UT Dallas 2016 Graduate Catalog

Mechanical Engineering

MECH 5306 Mechanical Measurement Techniques (3 semester credit hours) This course presents an introduction to measurement theory and techniques. Coverage is focused on the types of measurements commonly encountered in mechanical engineering such as flow rate, pressure, temperature, strain, force, and displacement. The selection, use, and operating principles of instrumentation for each of the measurement categories are discussed. This course also emphasizes fundamental measurement principles such as uncertainty analysis, design and planning of experiments, data acquisition, data analysis, signal conditioning, and instrument calibration. Prerequisites: MECH 3320 and MECH 3351 and MECH 4310. (3-0) R

MECH 5308 (BMEN 5375 and EECS 5375) Introduction to Robotics (3 semester credit hours) Fundamentals of robotics, rigid motions, homogeneous transformations, forward and inverse kinematics, velocity kinematics, motion planning, trajectory generation, sensing, vision, and control. Prerequisites: ENGR 2300 and (EE 4310 or BMEN 4310 or MECH 4310) or equivalent. (2-3) Y

MECH 5310 Intermediate Dynamics (3 semester credit hours) Review of Newtonian Dynamics. Variational principles. Principle of least action. Lagrange's and Hamilton's equations. Holonomic and nonholonomic constraints. Coupled and uncoupled multi-DOF linear systems. Rigid body dynamics and gyroscopic effects. Prerequisites: MECH 3320 and MECH 3351 and (MECH 4310 or MECH 4340). (3-0) R

MECH 5370 Introduction to Wind Energy (3 semester credit hours) Understanding the operational principles of modern wind turbines, including basic aerodynamics and rotor dynamics of wind turbines; wind turbine design and components; wind turbine control, electrical systems, wind characteristics and siting; system integration and grid connection; wind turbine siting; offshore wind turbine. Prerequisites: MECH 3320 and MECH 3351 and MECH 4310. (3-0) Y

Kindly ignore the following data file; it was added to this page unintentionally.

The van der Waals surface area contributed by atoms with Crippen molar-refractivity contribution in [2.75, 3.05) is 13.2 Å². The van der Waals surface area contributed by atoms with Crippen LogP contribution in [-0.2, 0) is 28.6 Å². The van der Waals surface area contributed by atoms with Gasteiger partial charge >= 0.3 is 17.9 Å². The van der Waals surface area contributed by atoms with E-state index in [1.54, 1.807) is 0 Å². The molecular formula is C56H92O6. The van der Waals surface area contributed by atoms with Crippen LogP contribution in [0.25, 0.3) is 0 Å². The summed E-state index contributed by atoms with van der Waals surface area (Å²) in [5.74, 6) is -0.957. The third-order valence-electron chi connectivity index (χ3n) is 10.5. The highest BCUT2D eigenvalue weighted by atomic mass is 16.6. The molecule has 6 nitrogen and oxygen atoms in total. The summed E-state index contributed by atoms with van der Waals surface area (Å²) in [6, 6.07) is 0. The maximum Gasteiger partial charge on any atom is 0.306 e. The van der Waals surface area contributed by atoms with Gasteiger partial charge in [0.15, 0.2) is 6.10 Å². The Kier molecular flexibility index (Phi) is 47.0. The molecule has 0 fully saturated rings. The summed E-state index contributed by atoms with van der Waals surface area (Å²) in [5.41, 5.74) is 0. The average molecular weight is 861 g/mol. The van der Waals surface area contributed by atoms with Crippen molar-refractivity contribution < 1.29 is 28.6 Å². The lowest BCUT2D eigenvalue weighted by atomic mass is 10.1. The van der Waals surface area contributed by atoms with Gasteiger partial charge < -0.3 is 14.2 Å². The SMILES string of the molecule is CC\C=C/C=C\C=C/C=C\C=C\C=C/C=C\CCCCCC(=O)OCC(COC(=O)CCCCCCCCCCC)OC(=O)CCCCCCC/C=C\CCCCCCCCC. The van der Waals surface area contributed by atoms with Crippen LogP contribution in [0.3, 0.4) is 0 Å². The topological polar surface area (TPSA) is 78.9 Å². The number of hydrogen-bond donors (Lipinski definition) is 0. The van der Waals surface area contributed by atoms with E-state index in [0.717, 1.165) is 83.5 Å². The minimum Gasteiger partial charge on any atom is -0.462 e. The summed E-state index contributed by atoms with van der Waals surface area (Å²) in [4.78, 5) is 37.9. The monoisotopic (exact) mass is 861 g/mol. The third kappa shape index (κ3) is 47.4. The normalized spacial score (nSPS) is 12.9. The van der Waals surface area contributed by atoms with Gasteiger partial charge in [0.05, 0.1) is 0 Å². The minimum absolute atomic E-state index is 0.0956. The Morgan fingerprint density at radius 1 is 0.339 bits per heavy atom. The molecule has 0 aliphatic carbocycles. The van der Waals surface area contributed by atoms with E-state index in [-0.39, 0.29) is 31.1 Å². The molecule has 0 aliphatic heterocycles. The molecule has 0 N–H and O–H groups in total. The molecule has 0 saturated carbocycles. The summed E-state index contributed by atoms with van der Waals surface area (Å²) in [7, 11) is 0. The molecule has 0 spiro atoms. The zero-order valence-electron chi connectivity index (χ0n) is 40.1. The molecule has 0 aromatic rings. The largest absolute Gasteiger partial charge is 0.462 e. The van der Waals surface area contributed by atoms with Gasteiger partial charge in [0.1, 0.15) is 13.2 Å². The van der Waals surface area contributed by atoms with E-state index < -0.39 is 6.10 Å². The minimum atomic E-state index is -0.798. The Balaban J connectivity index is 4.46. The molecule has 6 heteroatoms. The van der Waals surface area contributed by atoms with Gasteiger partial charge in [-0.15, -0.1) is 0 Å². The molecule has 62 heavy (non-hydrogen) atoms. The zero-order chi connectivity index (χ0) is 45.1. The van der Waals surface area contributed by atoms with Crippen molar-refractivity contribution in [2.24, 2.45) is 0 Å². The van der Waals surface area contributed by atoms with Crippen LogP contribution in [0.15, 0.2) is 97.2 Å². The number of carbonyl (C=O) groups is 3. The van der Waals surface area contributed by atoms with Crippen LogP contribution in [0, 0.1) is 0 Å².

MECH 5372 Introduction to Compressible Fluid Mechanics (3 semester credit hours) Introduction to the theory of compressible fluid flow. Coverage of fundamental concepts such as wave propagation in compressible media, speed of sound, Mach number, and thermodynamic relationships. This course focuses on steady, one-dimensional compressible flows and the effects of variable area, friction, and heat transfer. Normal shockwaves and the use of nozzles and diffusers are reviewed. The engineering applications of compressible flows. A brief introduction to more advanced topics such as oblique shocks will also be provided. Prerequisites: MECH 3320 and MECH 3351 and MECH 4310. (3-0) R

MECH 5373 Thermal Management of Microelectronics (3 semester credit hours) To provide an introduction to thermal phenomena occurring in electronic equipment and to provide an understanding of how basic heat transfer principles can be applied to the thermal design of electronic packages. The course will commence with an introduction to the fundamentals of different heat transfer modes. The calculation of heat loads and temperature fields will be discussed using different cooling techniques. Includes parameter evaluation and design studies for single- and multi-chip modules, printed circuit board, and high-heat-flux cooling. Prerequisites: MECH 3320 and MECH 3351 and MECH 4310. (3-0) R